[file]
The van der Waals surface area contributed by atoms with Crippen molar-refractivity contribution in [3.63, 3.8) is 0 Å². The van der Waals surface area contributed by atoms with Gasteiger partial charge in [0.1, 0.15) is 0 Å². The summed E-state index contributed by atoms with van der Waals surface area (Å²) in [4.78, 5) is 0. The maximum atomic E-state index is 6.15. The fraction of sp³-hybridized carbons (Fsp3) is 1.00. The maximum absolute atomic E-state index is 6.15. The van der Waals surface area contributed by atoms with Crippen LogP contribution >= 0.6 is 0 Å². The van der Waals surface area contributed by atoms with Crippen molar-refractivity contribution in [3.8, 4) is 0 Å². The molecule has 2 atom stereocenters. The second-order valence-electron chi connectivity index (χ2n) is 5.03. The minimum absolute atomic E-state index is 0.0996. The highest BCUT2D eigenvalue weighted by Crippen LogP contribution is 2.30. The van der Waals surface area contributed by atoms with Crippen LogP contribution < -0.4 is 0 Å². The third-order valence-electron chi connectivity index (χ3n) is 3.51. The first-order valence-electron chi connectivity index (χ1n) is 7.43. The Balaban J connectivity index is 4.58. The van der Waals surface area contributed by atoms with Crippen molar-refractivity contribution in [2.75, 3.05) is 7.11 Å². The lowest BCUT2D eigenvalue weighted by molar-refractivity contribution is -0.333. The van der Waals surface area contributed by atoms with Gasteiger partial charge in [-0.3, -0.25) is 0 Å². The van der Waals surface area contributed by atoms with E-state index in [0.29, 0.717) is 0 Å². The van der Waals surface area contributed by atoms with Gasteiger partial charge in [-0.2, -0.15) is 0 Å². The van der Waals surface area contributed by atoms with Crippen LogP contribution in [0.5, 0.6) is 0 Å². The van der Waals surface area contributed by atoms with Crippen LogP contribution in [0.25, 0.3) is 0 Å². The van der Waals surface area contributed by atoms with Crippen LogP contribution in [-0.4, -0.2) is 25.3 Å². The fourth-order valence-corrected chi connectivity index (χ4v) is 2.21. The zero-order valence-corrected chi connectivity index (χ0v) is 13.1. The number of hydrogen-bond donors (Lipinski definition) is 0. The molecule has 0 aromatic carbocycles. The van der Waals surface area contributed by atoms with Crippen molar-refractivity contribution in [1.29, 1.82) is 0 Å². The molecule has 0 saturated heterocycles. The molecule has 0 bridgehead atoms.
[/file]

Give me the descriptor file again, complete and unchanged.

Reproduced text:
The van der Waals surface area contributed by atoms with Crippen molar-refractivity contribution in [3.63, 3.8) is 0 Å². The van der Waals surface area contributed by atoms with Gasteiger partial charge in [0.1, 0.15) is 0 Å². The summed E-state index contributed by atoms with van der Waals surface area (Å²) in [4.78, 5) is 0. The maximum atomic E-state index is 6.15. The fraction of sp³-hybridized carbons (Fsp3) is 1.00. The maximum absolute atomic E-state index is 6.15. The van der Waals surface area contributed by atoms with Crippen LogP contribution >= 0.6 is 0 Å². The van der Waals surface area contributed by atoms with Crippen molar-refractivity contribution in [3.8, 4) is 0 Å². The molecule has 2 atom stereocenters. The second-order valence-electron chi connectivity index (χ2n) is 5.03. The minimum absolute atomic E-state index is 0.0996. The highest BCUT2D eigenvalue weighted by Crippen LogP contribution is 2.30. The van der Waals surface area contributed by atoms with Crippen LogP contribution < -0.4 is 0 Å². The third-order valence-electron chi connectivity index (χ3n) is 3.51. The first-order valence-electron chi connectivity index (χ1n) is 7.43. The Balaban J connectivity index is 4.58. The van der Waals surface area contributed by atoms with Crippen molar-refractivity contribution in [2.75, 3.05) is 7.11 Å². The lowest BCUT2D eigenvalue weighted by molar-refractivity contribution is -0.333. The van der Waals surface area contributed by atoms with Gasteiger partial charge in [-0.3, -0.25) is 0 Å². The van der Waals surface area contributed by atoms with E-state index in [0.29, 0.717) is 0 Å². The van der Waals surface area contributed by atoms with Gasteiger partial charge in [-0.2, -0.15) is 0 Å². The van der Waals surface area contributed by atoms with Crippen LogP contribution in [0.5, 0.6) is 0 Å². The van der Waals surface area contributed by atoms with Crippen LogP contribution in [0.25, 0.3) is 0 Å². The van der Waals surface area contributed by atoms with Crippen LogP contribution in [-0.4, -0.2) is 25.3 Å². The fourth-order valence-corrected chi connectivity index (χ4v) is 2.21. The zero-order valence-corrected chi connectivity index (χ0v) is 13.1. The number of hydrogen-bond donors (Lipinski definition) is 0. The molecule has 0 aromatic carbocycles. The van der Waals surface area contributed by atoms with Crippen molar-refractivity contribution in [1.29, 1.82) is 0 Å². The molecule has 0 saturated heterocycles. The molecule has 0 bridgehead atoms.